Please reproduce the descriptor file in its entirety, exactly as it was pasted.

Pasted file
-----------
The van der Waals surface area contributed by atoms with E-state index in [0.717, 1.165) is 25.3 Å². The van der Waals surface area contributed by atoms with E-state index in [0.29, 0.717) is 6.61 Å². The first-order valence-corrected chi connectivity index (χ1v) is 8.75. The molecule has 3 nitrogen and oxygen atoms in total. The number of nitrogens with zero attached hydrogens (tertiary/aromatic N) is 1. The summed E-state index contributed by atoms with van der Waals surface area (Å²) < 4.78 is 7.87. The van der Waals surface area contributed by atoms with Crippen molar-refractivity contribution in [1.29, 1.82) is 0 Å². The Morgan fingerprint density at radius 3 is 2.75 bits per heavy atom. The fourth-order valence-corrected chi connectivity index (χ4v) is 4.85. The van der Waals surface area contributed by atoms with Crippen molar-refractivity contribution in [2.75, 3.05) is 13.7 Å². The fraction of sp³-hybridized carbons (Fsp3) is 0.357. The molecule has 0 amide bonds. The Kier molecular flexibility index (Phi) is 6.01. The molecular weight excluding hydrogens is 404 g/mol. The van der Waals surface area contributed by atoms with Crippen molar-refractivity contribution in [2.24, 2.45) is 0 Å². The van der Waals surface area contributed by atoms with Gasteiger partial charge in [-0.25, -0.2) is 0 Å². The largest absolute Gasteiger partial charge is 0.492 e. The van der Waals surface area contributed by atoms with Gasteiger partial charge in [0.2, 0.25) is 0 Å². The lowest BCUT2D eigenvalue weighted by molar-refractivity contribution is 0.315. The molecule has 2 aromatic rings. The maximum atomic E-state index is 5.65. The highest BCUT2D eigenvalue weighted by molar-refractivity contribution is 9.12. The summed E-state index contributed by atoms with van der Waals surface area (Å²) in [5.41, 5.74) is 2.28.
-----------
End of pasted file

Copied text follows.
The van der Waals surface area contributed by atoms with E-state index in [0.717, 1.165) is 25.3 Å². The van der Waals surface area contributed by atoms with E-state index in [0.29, 0.717) is 6.61 Å². The first-order valence-corrected chi connectivity index (χ1v) is 8.75. The molecule has 3 nitrogen and oxygen atoms in total. The number of nitrogens with zero attached hydrogens (tertiary/aromatic N) is 1. The summed E-state index contributed by atoms with van der Waals surface area (Å²) < 4.78 is 7.87. The van der Waals surface area contributed by atoms with Crippen molar-refractivity contribution in [1.29, 1.82) is 0 Å². The Morgan fingerprint density at radius 3 is 2.75 bits per heavy atom. The fourth-order valence-corrected chi connectivity index (χ4v) is 4.85. The van der Waals surface area contributed by atoms with Crippen molar-refractivity contribution in [2.75, 3.05) is 13.7 Å². The fraction of sp³-hybridized carbons (Fsp3) is 0.357. The molecule has 0 amide bonds. The Kier molecular flexibility index (Phi) is 6.01. The molecular weight excluding hydrogens is 404 g/mol. The van der Waals surface area contributed by atoms with Crippen molar-refractivity contribution in [2.24, 2.45) is 0 Å². The van der Waals surface area contributed by atoms with Gasteiger partial charge in [-0.25, -0.2) is 0 Å². The largest absolute Gasteiger partial charge is 0.492 e. The van der Waals surface area contributed by atoms with Gasteiger partial charge in [0.2, 0.25) is 0 Å². The lowest BCUT2D eigenvalue weighted by molar-refractivity contribution is 0.315. The molecule has 2 aromatic rings. The maximum atomic E-state index is 5.65. The highest BCUT2D eigenvalue weighted by molar-refractivity contribution is 9.12. The summed E-state index contributed by atoms with van der Waals surface area (Å²) in [5.41, 5.74) is 2.28.